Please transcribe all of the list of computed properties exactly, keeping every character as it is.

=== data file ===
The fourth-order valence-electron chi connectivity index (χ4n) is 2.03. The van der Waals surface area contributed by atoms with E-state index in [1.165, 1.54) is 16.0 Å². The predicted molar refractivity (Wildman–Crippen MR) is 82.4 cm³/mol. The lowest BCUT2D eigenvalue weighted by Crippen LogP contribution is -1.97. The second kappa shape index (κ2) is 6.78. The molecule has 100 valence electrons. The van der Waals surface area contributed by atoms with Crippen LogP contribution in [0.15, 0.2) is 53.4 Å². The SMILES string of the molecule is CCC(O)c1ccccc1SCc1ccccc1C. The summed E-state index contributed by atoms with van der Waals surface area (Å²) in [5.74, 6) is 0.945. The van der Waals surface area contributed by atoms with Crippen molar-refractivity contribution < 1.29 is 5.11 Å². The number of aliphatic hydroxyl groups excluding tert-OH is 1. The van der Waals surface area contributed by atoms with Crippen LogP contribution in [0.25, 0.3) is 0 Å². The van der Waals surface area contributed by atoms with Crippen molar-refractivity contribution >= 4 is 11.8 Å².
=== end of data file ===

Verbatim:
The fourth-order valence-electron chi connectivity index (χ4n) is 2.03. The van der Waals surface area contributed by atoms with E-state index in [1.165, 1.54) is 16.0 Å². The predicted molar refractivity (Wildman–Crippen MR) is 82.4 cm³/mol. The lowest BCUT2D eigenvalue weighted by Crippen LogP contribution is -1.97. The second kappa shape index (κ2) is 6.78. The molecule has 100 valence electrons. The van der Waals surface area contributed by atoms with Crippen LogP contribution in [0.15, 0.2) is 53.4 Å². The SMILES string of the molecule is CCC(O)c1ccccc1SCc1ccccc1C. The summed E-state index contributed by atoms with van der Waals surface area (Å²) in [5.74, 6) is 0.945. The van der Waals surface area contributed by atoms with Crippen molar-refractivity contribution < 1.29 is 5.11 Å². The number of aliphatic hydroxyl groups excluding tert-OH is 1. The van der Waals surface area contributed by atoms with Crippen LogP contribution in [0.25, 0.3) is 0 Å². The van der Waals surface area contributed by atoms with Crippen molar-refractivity contribution >= 4 is 11.8 Å².